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Ripple Tank
AKA: Wave Apparatus

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Fig 1: Full ripple tank kit including lamp
Fig 1
Fig 2


A transparent tray filled with water, used to show the behaviour of waves.


The ripple tank is a classic piece of physics equipment which is still used in many schools. It consists of a (usually) plastic tray with a transparent bottom which is usually lit from above using a desk lamp. Some small types can be placed over an overhead projector so that the waves can be projected onto a screen for all to see. Ripple tanks can be used to show all the basis properties of waves including diffraction, reflection, refraction and interference.

Ripples are usually created by a small electric motor attached to a strip of wood suspended by springs or elastic bands. The motor has an off-centre weight attached so when turned on, makes the strip vibrate and thus create ripples on the surface of the water.

By lighting the waveforms being created, clear peaks and troughs can be seen. Trial and error is often needed to get a good image of the waves. Make a note exactly how you get the best results so it can be re-created the next time. To begin you need to be able to make consistent plane waves. Lower the motor assembly until it just touches the surface of the water and turn on the motor. You should be able to see straight waves being created which travel across the surface of the tank. These are often known as plane waves.


Waves can be reflected using pieces of straight or bent metal strip. Place a straight strip in the water and send a few waves towards it. You should clearly see the waves reflect off the strip obeying the 'law of reflection' If you insert a concave strip and send a few waves towards it, the waves that are reflected should converge at a specific focal point in the same way as light behaves in a solar furnace.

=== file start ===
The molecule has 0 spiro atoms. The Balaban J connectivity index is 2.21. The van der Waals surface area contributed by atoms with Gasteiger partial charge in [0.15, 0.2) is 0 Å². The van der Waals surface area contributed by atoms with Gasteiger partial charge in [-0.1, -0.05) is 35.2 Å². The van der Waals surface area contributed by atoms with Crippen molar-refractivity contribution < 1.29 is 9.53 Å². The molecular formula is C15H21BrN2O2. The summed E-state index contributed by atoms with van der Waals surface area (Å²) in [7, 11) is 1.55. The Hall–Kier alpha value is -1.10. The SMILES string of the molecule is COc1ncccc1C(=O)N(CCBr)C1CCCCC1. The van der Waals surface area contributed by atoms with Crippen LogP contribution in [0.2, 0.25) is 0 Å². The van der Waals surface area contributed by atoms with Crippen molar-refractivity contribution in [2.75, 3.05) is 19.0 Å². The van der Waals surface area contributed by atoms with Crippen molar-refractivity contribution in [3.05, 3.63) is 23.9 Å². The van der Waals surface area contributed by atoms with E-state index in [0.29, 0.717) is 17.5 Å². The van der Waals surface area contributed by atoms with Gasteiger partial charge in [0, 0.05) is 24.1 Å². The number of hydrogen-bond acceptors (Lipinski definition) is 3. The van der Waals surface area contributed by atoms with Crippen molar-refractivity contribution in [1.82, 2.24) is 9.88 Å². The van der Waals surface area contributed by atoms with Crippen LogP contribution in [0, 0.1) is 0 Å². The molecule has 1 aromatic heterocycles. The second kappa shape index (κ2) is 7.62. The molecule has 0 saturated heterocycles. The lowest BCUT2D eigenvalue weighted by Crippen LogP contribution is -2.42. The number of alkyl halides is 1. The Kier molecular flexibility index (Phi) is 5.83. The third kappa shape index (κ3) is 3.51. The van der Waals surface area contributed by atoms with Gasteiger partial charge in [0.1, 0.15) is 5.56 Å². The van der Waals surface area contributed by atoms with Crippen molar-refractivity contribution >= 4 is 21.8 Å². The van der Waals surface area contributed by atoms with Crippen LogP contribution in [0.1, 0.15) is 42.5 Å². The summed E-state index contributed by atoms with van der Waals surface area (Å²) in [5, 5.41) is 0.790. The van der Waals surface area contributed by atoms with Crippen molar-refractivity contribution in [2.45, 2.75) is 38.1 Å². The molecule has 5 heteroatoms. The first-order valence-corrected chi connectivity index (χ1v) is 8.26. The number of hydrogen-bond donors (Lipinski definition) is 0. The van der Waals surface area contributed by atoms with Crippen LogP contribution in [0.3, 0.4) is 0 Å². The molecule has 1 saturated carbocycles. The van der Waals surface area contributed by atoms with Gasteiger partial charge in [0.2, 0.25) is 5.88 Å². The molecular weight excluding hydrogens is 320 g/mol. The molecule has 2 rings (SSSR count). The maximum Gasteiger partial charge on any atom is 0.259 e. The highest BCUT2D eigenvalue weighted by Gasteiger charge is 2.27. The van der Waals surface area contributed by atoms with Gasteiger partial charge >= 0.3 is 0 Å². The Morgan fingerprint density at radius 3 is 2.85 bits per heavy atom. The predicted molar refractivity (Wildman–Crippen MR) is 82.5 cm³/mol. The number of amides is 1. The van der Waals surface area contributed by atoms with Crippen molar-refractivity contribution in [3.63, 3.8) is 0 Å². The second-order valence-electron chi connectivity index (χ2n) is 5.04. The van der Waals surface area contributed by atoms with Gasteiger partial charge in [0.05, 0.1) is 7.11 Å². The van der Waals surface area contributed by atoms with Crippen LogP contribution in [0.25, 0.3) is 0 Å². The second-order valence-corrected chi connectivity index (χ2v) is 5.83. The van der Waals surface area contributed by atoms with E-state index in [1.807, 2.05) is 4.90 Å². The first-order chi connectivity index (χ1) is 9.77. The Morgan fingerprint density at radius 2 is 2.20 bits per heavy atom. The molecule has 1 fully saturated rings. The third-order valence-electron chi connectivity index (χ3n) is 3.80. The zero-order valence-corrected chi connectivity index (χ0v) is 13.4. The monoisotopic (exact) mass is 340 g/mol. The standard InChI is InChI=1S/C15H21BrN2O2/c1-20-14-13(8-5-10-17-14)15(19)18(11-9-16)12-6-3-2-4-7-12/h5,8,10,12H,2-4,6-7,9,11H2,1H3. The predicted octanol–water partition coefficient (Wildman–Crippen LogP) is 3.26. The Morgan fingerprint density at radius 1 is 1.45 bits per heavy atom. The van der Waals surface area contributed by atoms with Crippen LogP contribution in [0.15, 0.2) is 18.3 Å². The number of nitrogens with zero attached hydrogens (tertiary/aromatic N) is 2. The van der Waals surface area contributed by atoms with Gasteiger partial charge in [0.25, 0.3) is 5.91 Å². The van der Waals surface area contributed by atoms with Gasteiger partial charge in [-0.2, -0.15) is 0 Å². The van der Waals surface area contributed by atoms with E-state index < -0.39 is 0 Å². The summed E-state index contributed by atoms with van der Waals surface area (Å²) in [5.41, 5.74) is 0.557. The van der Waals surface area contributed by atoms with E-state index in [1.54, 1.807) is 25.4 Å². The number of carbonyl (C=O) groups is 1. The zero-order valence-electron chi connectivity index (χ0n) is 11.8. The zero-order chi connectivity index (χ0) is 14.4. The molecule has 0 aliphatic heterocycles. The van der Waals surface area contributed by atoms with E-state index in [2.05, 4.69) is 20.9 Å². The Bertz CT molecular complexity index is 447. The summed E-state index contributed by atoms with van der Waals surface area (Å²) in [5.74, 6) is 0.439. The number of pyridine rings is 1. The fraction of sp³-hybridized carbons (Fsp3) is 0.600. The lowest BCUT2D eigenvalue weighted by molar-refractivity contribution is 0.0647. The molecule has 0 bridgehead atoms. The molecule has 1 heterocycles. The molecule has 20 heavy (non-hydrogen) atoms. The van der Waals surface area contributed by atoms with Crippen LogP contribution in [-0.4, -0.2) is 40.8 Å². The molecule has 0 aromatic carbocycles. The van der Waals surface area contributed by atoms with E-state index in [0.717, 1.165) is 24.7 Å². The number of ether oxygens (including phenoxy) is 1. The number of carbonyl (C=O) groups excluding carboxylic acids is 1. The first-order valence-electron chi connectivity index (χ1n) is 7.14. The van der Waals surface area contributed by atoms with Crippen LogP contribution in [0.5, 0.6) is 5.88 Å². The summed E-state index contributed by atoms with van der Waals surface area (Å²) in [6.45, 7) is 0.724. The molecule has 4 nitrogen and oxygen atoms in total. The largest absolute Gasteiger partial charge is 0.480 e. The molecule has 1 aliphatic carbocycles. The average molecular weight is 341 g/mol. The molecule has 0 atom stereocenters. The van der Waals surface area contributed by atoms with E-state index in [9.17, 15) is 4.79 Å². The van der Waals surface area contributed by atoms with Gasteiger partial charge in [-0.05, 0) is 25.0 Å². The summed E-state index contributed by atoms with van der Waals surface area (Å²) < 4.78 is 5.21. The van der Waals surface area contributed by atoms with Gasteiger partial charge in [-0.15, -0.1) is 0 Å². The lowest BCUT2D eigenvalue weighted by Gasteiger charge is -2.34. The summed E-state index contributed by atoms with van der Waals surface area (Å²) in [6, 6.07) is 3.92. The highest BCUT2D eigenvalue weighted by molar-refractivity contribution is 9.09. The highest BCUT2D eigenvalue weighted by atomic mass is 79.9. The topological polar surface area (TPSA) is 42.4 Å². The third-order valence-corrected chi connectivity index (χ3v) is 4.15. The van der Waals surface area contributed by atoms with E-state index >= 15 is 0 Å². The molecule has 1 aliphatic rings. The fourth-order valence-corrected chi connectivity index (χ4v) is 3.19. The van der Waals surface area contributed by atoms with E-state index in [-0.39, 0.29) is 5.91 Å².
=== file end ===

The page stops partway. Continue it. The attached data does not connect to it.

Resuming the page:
Take a relatively thick piece of glass or transparent plastic and place it in the path of the plane waves. The glass should still be covered with water enabling waves to travel over the top if it. Because the speed of a wave depends upon the depth of the water, this shallow area slows down the wave. If the piece of glass is placed at an angle to the oncoming wave, refraction will take place. You should be able to see a bend in the plane wave just where the glass is placed.


When waves on the sea travel into a harbour with a narrow entrance, they diffract, making a semi-circular pattern when passing through. This can be created using two pieces of metal strip, leaving a gap between the two. The narrower the gap, the more semi-circular the wave will be when it passes through.


By adding two small balls to the motor assembly, two waves can be created from the point these balls make contact with the water surface. These pretty much identical wave patterns will interfere with each other creating visible light and dark areas where they merge. You should also be ablt to see ‘flat’ areas of destructive interference in places where the waves cancel each other out.

To cut down on unwanted reflections created by the sides of the tank, some technicians use small pieces of sponge, glued in place round the edge to absorb waves so they do not reflect back and interfere with others. If lit from above, a large piece of white card should be used underneath to clearly show up the wave patterns. If lit from below, a low voltage lamp can be placed under the ripple tank to projects waveforms onto the ceiling which creates a larger viewing area.

Older ripple tanks are prone to leakages where the plastic start to deteriorate. Epoxy resin can be used to glue these small gaps shut.

There are many virtual ripple tanks available either online or contained within some science software. These obviously have many advantages over the conventional ripple tanks for the technician (spilled water, safety and lugging it around) and are great for revision purposes but if set up properly, the original ripple tanks are very effective at showing pupils these basic wave principles in a very hands-on fashion.

Strobe wheels are often included with ripple tanks. They consist of a spinnable wheel with slits cut from the edge. When rotated at speed and looked through with one eye, the image being looked appears to flicker. Waves appear easier to see using this method and standing waves can often be observed.


 CautionAvoid using desk lamps if possible. Use low voltage lamps that are battery powered or take their power from a labpack situated away from the ripple tank.

There are obvious hazards with water and electrics when using a ripple tank in conjunction with an OHP. Be aware of the hazards.

The contents of this page are for information only. Please refer to CLEAPSS or ASE safety advice and/or publications before undertaking any preparation, practical experiment or using any equipment featured on this site or any other.